History of Joseph Whitworth.

Joseph Whitworth is the third Victorian engineer, entrepreneur, inventor and philanthropist in our story. However, his name would not be linked to Armstrong's until after his demise.

During his lifetime Armstrong and Whitworth's two companies were great rivals especially in the area of guns and ordinance. Joseph had many successes in his pursuit for accuracy and precision in the construction of machinery used to manufacture parts, for example, lathes and planers, also in gauges used to measure the finished product. He is however commonly best remembered for the establishment of the standard screw thread. 

Joseph was the first child of Charles Whitworth and his wife Sarah (nee.Hulse).  They were residing in John Street, Stockport,  Cheshire, and the year was 1803.  Charles was at this time a teacher but when Joseph was 11 years of age his mother Sarah died leaving Charles with three children whom he entrusted to foster parents, while he went off to train as a Congregational Minister. 

 

Joseph completed his schooling aged 14 and was apprenticed to his uncle Joseph Hulse who was a cotton spinner and the owner of the Amber Mill, Oakerthorpe in Derbyshire. It was planned that Joseph would become a partner in the business, but it was the machinery which really fascinated him and created the ambition to make better machinery himself. Having completed his apprenticeship he moved to Manchester and worked for four years as a mechanic in the factory of Crighton and Son a leading firm of machine makers for the textile trades. 

 

In 1825 now aged 22 years Joseph married Fanny Ankers some 3 years his senior, the daughter of a barge master. They moved to London and Joseph broadened his knowledge by working for a number of engineering companies over the following eight years. Amongst them Maudseley's workshop which is credited with the invention of the screw cutting lathe and at Clement's work place where he was involved in the manufacture of parts for George Babbage's calculating machine.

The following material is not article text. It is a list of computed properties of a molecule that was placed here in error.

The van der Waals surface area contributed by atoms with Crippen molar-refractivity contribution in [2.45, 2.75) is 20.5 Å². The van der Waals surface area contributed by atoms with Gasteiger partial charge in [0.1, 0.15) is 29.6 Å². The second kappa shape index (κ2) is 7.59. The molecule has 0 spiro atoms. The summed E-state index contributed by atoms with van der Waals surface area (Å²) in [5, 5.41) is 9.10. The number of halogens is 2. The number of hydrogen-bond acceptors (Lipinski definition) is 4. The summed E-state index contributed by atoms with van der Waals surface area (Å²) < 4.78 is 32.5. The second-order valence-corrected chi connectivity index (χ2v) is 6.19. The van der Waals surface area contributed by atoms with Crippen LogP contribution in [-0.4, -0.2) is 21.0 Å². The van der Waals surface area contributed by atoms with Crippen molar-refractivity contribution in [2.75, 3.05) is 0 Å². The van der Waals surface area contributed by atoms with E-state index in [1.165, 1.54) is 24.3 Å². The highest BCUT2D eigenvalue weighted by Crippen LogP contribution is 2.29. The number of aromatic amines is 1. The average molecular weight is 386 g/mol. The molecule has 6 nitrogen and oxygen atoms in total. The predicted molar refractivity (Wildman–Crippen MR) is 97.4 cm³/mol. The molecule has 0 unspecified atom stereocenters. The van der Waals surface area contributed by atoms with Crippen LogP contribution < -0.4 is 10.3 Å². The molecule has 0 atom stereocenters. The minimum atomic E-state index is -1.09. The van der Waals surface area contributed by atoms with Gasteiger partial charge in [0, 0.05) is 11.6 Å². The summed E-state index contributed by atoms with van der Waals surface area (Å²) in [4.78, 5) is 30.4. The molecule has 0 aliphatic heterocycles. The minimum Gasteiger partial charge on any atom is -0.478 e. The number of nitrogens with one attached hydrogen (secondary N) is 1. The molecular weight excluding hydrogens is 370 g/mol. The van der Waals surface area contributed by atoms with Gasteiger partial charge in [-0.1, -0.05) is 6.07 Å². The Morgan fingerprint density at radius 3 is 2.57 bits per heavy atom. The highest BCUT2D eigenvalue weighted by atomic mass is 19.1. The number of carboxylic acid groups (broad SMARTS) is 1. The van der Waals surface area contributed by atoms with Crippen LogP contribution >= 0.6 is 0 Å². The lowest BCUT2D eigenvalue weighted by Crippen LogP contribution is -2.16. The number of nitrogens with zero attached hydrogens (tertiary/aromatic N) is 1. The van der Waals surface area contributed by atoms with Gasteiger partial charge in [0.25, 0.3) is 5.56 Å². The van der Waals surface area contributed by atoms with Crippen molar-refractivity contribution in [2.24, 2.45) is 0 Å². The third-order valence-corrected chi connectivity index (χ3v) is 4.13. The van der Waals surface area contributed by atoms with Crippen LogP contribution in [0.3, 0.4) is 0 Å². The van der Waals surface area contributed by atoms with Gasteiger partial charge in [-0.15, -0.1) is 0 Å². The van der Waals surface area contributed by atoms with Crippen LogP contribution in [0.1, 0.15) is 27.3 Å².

In 1833 he returned to Manchester and rented a room with steam power at 44, Chorlton Street putting up a sign 'Joseph Whitworth, tool maker, from London' - later to be changed to 'Joseph Whitworth and Co.'  It manufactured lathes and other machine tools to a standard of accuracy and workmanship which gained them an excellent reputation.  

Over the next ten years Whitworth's work with 'the true plane', 'end measurement', (a standard for screw threads which became British Standard Whitworth) and the use of a coloured fluid which became known to generations of engineers as 'engineers blue'. The development of gauges for accurate and consistent measurement of machined items, all contributed to the ability to produce interchangeable parts and the progress of mass production. Whitworth demonstrated accuracy to one-millionth of an inch at the Great Exhibition of 1851 and is certainly credited with the more familiar 'thou'.


Joseph was made a member of the Institute of Mechanical Engineers and in 1856 became its President. The following year he was elected a Fellow of the Royal Society.

Whitworth Rifle 1854

The War Department (Board of Ordnance) of the British Government had a requirement to replace the 1853 Pattern Enfield rifle and approached Whitworth's to take on this task. Joseph took this request upon his own shoulders, finding out all he could of what was available from other manufacturers. This input was so diverse and contradictory that no reasonable conclusion could be reached. He therefore set to and over two years experimented with barrel length, rifling, size and weight of projectile and discovered how to prevent a bullet from turning over after leaving the rifle. All this was done in a specially built gun range for which the Government paid.

 

The result was a superior rifle with excellent performance but it was not accepted by the Board of Ordnance as the hexagonal rifling of the barrel was very expensive to make and found to be prone to fouling. Also the bore was smaller than was thought appropriate for battlefield conditions. However the French Army adopted them and the Confederate States in the American Civil War rather liked them as they became known as the Whitworth Sharpshooter

 

Whitworth's had made muzzle loading cannons and guns so applied what had been learned from the rifle experiments to field guns which at that time were being developed as breech loading weapons.  Dealing with the British Army was never easy and again Whitworth guns were not taken up. Once more they featured in the American Civil War.

However there was one area in which Whitworth did succeed and that was the 'fluid compressed steel' casting of steel for gun barrels. A method which prevented a gun barrel from exploding in fragments in the event of a weakness.

Whitworth 12 pound breach loading field gun


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